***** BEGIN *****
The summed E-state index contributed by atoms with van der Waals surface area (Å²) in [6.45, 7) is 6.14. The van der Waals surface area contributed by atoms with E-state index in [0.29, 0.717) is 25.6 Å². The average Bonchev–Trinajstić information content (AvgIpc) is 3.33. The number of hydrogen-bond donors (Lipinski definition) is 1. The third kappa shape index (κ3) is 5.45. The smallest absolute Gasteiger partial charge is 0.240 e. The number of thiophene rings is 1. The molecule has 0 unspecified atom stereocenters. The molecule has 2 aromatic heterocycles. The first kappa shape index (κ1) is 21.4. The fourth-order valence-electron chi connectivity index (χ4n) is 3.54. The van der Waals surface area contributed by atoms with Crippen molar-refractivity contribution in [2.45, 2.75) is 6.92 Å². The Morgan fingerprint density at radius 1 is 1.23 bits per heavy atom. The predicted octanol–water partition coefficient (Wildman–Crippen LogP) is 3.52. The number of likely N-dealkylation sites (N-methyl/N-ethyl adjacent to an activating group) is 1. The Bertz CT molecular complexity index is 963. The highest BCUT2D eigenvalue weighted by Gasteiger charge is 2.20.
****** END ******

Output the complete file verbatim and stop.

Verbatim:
The summed E-state index contributed by atoms with van der Waals surface area (Å²) in [6.45, 7) is 6.14. The van der Waals surface area contributed by atoms with E-state index in [0.29, 0.717) is 25.6 Å². The average Bonchev–Trinajstić information content (AvgIpc) is 3.33. The number of hydrogen-bond donors (Lipinski definition) is 1. The third kappa shape index (κ3) is 5.45. The smallest absolute Gasteiger partial charge is 0.240 e. The number of thiophene rings is 1. The molecule has 0 unspecified atom stereocenters. The molecule has 2 aromatic heterocycles. The first kappa shape index (κ1) is 21.4. The fourth-order valence-electron chi connectivity index (χ4n) is 3.54. The van der Waals surface area contributed by atoms with Crippen molar-refractivity contribution in [2.45, 2.75) is 6.92 Å². The Morgan fingerprint density at radius 1 is 1.23 bits per heavy atom. The predicted octanol–water partition coefficient (Wildman–Crippen LogP) is 3.52. The number of likely N-dealkylation sites (N-methyl/N-ethyl adjacent to an activating group) is 1. The Bertz CT molecular complexity index is 963. The highest BCUT2D eigenvalue weighted by Gasteiger charge is 2.20.